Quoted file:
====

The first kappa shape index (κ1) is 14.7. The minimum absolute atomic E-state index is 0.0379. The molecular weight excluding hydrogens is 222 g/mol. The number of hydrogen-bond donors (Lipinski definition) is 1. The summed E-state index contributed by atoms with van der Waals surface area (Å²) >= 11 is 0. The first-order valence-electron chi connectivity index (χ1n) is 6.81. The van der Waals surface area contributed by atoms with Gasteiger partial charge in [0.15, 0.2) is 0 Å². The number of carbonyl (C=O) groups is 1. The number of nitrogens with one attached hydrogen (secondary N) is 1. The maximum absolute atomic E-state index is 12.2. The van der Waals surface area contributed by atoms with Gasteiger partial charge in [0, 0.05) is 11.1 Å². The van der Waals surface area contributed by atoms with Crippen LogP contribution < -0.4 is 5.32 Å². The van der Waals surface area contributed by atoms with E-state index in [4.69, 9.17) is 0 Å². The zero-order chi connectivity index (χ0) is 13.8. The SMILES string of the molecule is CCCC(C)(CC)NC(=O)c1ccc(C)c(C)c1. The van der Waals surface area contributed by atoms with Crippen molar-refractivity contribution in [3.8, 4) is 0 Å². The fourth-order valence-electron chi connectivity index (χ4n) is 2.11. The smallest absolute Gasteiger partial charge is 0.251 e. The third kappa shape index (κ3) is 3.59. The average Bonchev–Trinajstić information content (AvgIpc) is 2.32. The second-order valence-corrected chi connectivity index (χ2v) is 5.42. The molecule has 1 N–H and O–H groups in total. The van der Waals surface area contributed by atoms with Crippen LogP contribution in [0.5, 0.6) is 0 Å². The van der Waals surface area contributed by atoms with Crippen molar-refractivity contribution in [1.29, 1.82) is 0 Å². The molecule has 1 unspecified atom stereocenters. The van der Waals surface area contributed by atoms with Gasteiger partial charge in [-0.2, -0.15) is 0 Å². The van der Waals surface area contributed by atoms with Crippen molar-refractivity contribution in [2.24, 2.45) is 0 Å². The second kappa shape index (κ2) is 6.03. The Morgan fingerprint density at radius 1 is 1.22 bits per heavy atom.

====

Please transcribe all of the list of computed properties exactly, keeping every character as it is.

The first kappa shape index (κ1) is 14.7. The minimum absolute atomic E-state index is 0.0379. The molecular weight excluding hydrogens is 222 g/mol. The number of hydrogen-bond donors (Lipinski definition) is 1. The summed E-state index contributed by atoms with van der Waals surface area (Å²) >= 11 is 0. The first-order valence-electron chi connectivity index (χ1n) is 6.81. The van der Waals surface area contributed by atoms with Gasteiger partial charge in [0.15, 0.2) is 0 Å². The number of carbonyl (C=O) groups is 1. The number of nitrogens with one attached hydrogen (secondary N) is 1. The maximum absolute atomic E-state index is 12.2. The van der Waals surface area contributed by atoms with Gasteiger partial charge in [0, 0.05) is 11.1 Å². The van der Waals surface area contributed by atoms with Crippen LogP contribution < -0.4 is 5.32 Å². The van der Waals surface area contributed by atoms with E-state index in [4.69, 9.17) is 0 Å². The zero-order chi connectivity index (χ0) is 13.8. The SMILES string of the molecule is CCCC(C)(CC)NC(=O)c1ccc(C)c(C)c1. The van der Waals surface area contributed by atoms with Crippen molar-refractivity contribution in [3.8, 4) is 0 Å². The fourth-order valence-electron chi connectivity index (χ4n) is 2.11. The smallest absolute Gasteiger partial charge is 0.251 e. The third kappa shape index (κ3) is 3.59. The average Bonchev–Trinajstić information content (AvgIpc) is 2.32. The second-order valence-corrected chi connectivity index (χ2v) is 5.42. The molecule has 1 N–H and O–H groups in total. The van der Waals surface area contributed by atoms with Crippen LogP contribution in [0.5, 0.6) is 0 Å². The van der Waals surface area contributed by atoms with Crippen molar-refractivity contribution in [1.29, 1.82) is 0 Å². The molecule has 1 unspecified atom stereocenters. The van der Waals surface area contributed by atoms with Gasteiger partial charge in [-0.2, -0.15) is 0 Å². The van der Waals surface area contributed by atoms with Crippen molar-refractivity contribution in [2.24, 2.45) is 0 Å². The second kappa shape index (κ2) is 6.03. The Morgan fingerprint density at radius 1 is 1.22 bits per heavy atom.